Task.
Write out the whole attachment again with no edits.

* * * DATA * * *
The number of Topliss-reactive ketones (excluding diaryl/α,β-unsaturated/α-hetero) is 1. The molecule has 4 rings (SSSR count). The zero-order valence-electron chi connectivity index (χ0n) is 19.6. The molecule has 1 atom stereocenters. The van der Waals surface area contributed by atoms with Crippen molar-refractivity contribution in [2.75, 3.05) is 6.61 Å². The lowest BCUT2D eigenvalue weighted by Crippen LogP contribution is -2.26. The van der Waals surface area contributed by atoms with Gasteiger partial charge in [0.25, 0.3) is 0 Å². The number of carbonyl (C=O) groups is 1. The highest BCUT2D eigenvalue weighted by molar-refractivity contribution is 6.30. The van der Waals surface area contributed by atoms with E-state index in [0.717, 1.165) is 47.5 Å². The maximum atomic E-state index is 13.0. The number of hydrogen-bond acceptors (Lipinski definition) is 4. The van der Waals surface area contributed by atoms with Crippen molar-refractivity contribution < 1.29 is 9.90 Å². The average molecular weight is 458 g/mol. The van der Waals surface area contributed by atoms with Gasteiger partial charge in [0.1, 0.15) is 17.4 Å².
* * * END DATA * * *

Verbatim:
The number of Topliss-reactive ketones (excluding diaryl/α,β-unsaturated/α-hetero) is 1. The molecule has 4 rings (SSSR count). The zero-order valence-electron chi connectivity index (χ0n) is 19.6. The molecule has 1 atom stereocenters. The van der Waals surface area contributed by atoms with Crippen molar-refractivity contribution in [2.75, 3.05) is 6.61 Å². The lowest BCUT2D eigenvalue weighted by Crippen LogP contribution is -2.26. The van der Waals surface area contributed by atoms with Gasteiger partial charge in [0.25, 0.3) is 0 Å². The number of carbonyl (C=O) groups is 1. The highest BCUT2D eigenvalue weighted by molar-refractivity contribution is 6.30. The van der Waals surface area contributed by atoms with E-state index in [0.717, 1.165) is 47.5 Å². The maximum atomic E-state index is 13.0. The number of hydrogen-bond acceptors (Lipinski definition) is 4. The van der Waals surface area contributed by atoms with Crippen molar-refractivity contribution < 1.29 is 9.90 Å². The average molecular weight is 458 g/mol. The van der Waals surface area contributed by atoms with Gasteiger partial charge in [0.1, 0.15) is 17.4 Å².